Again, I Ask: Where Are the Fiscal Conservatives?

President Joe Biden and the Democrats may be asking for $1.9 trillion but, don’t look to the Republicans to be exercising any kind of fiscal restraint anytime soon.

Instead, Republicans today introduced a $618 billion Covid-19 stimulus plan, which would include both a $1000 direct payment to most adults as well as $300 a week in weekly federal benefits. While the $300 is less than the Dems’ proposed $400, it is nonetheless, a lot of money. For perspective, consider that during the financial crisis of 2008, President Obama’s administration provided just $25 per week in federal unemployment insurance.

The group of ten Republican senators, led by Senator Susan Collins of Maine, also seeks to limit the Democrats’ plan for $1400 for most every person, restricting the direct payments to $1000 for adults and $500 for children. Meanwhile, the Senators also aim to reduce some of the benefits being awarded to the state.

Bottomline: the Democrats want $5,600 for a family of four. The Republicans want $3000.

In some ways, this a political no-win for Republicans. Once again, Republicans risk being characterized as the party of miserly, affluent, out-of-touch bureaucrats.

In actually, the inherent problem with the “money for nothing, checks for free” is a very simple matter: We don’t have the cash.

We Don’t Have the Money

We’re already $27+ trillion in the whole. This doesn’t need to be a partisan issue (I, in fact, argued against federal spending and massive direct payments that the Trump administration wanted to award) but, sadly, Washington is broken.

There IS a way to fix the challenges without resorting to a kind of socialism from which we will struggle to dig ourselves out of.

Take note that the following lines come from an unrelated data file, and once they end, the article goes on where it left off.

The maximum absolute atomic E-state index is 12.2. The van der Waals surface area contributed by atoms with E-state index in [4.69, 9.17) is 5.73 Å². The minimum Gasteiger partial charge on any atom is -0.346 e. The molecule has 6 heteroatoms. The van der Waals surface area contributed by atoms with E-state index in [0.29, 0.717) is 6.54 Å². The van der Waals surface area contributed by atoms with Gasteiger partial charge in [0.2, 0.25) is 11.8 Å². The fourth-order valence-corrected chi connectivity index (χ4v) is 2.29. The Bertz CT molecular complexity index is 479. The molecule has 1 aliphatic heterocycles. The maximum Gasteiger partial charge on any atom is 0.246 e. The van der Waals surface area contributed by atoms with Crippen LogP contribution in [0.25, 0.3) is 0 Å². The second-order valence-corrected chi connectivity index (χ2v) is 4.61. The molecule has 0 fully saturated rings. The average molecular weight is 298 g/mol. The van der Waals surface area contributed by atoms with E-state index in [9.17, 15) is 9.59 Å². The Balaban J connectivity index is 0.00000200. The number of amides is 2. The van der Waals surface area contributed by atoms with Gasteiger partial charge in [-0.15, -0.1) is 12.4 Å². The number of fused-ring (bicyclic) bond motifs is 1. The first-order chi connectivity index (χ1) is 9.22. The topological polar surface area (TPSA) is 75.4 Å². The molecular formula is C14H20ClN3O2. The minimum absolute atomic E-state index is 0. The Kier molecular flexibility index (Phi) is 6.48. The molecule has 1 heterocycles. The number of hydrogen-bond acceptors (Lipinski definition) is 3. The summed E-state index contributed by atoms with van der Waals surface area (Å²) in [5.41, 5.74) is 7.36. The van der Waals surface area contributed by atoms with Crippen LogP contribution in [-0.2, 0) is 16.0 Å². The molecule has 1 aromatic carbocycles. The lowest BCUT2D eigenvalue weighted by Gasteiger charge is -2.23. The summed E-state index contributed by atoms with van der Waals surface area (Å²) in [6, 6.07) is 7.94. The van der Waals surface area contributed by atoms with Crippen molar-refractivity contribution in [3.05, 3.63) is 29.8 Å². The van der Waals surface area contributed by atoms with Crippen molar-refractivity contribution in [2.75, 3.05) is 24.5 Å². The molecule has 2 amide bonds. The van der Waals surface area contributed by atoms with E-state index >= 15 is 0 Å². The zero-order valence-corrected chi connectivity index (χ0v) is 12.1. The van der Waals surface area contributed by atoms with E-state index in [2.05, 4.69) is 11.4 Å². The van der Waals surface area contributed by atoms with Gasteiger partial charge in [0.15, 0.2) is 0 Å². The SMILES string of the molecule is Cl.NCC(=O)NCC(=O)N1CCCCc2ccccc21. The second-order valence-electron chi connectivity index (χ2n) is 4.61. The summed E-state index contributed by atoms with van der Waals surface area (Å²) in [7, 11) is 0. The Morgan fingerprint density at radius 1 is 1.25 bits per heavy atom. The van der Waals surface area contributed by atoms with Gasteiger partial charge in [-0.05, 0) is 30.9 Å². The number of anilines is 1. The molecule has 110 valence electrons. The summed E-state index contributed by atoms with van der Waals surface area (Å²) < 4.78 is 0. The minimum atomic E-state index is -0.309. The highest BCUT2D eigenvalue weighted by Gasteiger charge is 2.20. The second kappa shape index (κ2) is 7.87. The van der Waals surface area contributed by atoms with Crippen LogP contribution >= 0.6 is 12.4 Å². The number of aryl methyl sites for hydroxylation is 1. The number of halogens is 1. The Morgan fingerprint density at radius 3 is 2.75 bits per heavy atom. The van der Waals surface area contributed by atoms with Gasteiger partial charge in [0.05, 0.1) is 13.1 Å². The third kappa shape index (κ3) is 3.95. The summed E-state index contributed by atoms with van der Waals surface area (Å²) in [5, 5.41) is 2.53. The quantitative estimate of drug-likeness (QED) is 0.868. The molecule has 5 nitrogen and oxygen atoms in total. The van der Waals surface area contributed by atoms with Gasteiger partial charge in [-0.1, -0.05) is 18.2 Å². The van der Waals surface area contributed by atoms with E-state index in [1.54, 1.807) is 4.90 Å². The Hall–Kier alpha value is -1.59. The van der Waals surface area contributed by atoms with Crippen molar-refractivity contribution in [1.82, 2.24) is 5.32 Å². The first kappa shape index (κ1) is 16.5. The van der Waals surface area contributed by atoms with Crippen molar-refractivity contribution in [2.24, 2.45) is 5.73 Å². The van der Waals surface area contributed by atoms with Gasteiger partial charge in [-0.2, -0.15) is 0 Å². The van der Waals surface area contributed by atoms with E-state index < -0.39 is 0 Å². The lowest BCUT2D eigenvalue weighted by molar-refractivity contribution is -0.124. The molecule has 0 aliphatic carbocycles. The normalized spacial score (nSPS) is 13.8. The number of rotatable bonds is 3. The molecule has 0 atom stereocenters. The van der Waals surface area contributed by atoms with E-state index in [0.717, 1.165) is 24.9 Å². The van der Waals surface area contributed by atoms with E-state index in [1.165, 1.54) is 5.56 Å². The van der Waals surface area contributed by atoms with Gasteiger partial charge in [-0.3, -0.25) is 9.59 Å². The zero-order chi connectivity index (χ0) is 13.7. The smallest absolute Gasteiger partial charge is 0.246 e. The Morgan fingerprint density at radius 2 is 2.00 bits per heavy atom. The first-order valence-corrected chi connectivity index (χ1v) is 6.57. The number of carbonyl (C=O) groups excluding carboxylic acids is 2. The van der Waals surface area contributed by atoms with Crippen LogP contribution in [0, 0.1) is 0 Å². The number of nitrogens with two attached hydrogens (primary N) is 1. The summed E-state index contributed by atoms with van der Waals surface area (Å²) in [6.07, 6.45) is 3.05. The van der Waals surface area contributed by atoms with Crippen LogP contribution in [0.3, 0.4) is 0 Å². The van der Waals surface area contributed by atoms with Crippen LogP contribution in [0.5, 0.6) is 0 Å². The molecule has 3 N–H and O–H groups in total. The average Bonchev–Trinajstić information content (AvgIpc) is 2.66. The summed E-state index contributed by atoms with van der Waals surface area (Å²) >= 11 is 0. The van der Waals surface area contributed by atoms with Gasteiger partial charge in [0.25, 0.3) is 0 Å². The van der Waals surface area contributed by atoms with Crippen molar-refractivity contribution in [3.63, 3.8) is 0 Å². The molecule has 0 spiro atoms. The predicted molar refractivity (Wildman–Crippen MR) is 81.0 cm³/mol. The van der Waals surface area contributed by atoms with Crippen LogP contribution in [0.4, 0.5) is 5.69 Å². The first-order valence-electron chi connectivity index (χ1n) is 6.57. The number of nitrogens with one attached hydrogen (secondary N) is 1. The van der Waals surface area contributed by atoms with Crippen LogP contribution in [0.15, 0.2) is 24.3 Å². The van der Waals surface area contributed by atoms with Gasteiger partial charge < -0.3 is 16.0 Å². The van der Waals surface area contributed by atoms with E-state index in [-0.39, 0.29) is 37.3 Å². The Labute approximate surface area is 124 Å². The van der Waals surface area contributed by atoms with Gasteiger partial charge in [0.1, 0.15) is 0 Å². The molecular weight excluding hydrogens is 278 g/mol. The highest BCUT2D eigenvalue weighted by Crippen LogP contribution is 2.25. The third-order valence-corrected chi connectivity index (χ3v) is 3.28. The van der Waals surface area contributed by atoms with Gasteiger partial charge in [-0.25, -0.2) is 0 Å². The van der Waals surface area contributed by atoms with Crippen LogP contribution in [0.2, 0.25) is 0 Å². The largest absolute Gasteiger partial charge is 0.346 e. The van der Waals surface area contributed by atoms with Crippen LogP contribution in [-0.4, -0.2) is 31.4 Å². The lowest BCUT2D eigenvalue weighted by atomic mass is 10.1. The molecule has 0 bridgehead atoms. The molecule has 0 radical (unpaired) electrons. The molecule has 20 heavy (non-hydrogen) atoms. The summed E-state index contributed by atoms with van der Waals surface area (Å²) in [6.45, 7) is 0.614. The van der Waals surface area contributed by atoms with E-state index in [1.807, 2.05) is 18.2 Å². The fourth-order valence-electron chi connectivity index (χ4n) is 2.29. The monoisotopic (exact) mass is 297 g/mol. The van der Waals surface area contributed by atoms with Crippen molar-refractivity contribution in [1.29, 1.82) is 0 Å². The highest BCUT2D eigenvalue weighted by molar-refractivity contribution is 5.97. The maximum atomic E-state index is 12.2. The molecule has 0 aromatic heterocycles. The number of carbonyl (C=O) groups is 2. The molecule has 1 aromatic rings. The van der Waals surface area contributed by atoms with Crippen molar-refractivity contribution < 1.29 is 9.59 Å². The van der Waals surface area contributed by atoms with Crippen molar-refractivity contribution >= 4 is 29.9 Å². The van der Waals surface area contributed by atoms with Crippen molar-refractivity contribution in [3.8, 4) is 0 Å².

The real answer is to invest… (and I deliberately choose the word “invest”) in vaccination programs so to prepare the population to return to a normal (albeit, yes, different) work environment.

Moreover, we DO need programs to help families that need assistance – the question is, how do we best determine who needs what? The Democrats would like to place a $50k income limit per individual ($100k per couple) while the Republicans aim to see a $40k limit. (Anyone earning above those amounts would not qualify.)

However, is 100k in New York the same as 100k in Mississippi? Hardly. As such, our government might be wise to consider adjusting the limits based on a cost of living for each taxpayer.

Sadly, this may prove too difficult for a bloated government already not quite sure who is dead and who is alive. Seriously. In September, we reported that the IRS sent $1.6 billion in stimulus checks to deceased Americans.

The best answer to solving the economic challenges of the coronavirus may lie in the following:

  1. Get as many people as possible vaccinated
  2. Offer tax incentives for people to work by reducing their income tax level and reducing burdens for small business owners.
  3. Yes. Find ways to aid Americans struggling to make ends meet.

We need to find a way to return our economy to a thriving, growing enterprise. The best way to do this will be ensuring safety through vaccines, and by enabling more individuals to keep a larger percentage of what they earn.

I’m beginning to wonder if there are any members of the Tea Party left? If so, this might be a good time to step forward.

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